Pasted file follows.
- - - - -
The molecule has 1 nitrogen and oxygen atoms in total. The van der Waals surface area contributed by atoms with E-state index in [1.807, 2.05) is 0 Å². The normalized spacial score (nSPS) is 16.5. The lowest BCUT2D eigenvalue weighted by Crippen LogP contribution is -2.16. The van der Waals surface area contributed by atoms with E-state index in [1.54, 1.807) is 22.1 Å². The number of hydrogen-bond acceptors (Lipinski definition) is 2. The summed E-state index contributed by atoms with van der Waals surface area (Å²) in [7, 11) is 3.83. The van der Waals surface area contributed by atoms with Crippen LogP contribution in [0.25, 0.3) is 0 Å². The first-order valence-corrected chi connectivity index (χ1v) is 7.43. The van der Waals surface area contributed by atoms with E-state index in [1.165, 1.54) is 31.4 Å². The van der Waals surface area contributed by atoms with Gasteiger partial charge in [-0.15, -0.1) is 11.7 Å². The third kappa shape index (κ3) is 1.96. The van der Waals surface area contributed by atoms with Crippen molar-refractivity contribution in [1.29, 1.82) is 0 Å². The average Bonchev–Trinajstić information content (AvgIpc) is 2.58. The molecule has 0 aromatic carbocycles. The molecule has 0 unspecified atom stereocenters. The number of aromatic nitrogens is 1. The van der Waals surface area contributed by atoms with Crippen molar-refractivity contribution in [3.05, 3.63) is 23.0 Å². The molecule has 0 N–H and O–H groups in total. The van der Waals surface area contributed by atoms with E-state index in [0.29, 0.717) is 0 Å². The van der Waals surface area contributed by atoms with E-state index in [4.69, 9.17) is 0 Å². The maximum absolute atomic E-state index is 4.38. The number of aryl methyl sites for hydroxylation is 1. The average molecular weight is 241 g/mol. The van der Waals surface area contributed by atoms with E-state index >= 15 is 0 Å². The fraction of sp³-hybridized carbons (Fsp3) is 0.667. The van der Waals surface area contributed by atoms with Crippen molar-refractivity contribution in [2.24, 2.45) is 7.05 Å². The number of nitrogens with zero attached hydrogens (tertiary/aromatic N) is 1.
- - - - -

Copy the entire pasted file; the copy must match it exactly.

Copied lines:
The molecule has 1 nitrogen and oxygen atoms in total. The van der Waals surface area contributed by atoms with E-state index in [1.807, 2.05) is 0 Å². The normalized spacial score (nSPS) is 16.5. The lowest BCUT2D eigenvalue weighted by Crippen LogP contribution is -2.16. The van der Waals surface area contributed by atoms with E-state index in [1.54, 1.807) is 22.1 Å². The number of hydrogen-bond acceptors (Lipinski definition) is 2. The summed E-state index contributed by atoms with van der Waals surface area (Å²) in [7, 11) is 3.83. The van der Waals surface area contributed by atoms with Crippen LogP contribution in [0.25, 0.3) is 0 Å². The first-order valence-corrected chi connectivity index (χ1v) is 7.43. The van der Waals surface area contributed by atoms with E-state index in [1.165, 1.54) is 31.4 Å². The van der Waals surface area contributed by atoms with Gasteiger partial charge in [-0.15, -0.1) is 11.7 Å². The third kappa shape index (κ3) is 1.96. The van der Waals surface area contributed by atoms with Crippen molar-refractivity contribution in [1.29, 1.82) is 0 Å². The average Bonchev–Trinajstić information content (AvgIpc) is 2.58. The molecule has 0 aromatic carbocycles. The molecule has 0 unspecified atom stereocenters. The number of aromatic nitrogens is 1. The van der Waals surface area contributed by atoms with Crippen molar-refractivity contribution in [3.05, 3.63) is 23.0 Å². The molecule has 0 N–H and O–H groups in total. The van der Waals surface area contributed by atoms with E-state index in [0.29, 0.717) is 0 Å². The van der Waals surface area contributed by atoms with E-state index in [4.69, 9.17) is 0 Å². The maximum absolute atomic E-state index is 4.38. The number of aryl methyl sites for hydroxylation is 1. The average molecular weight is 241 g/mol. The van der Waals surface area contributed by atoms with E-state index >= 15 is 0 Å². The fraction of sp³-hybridized carbons (Fsp3) is 0.667. The van der Waals surface area contributed by atoms with Crippen molar-refractivity contribution in [2.24, 2.45) is 7.05 Å². The number of nitrogens with zero attached hydrogens (tertiary/aromatic N) is 1.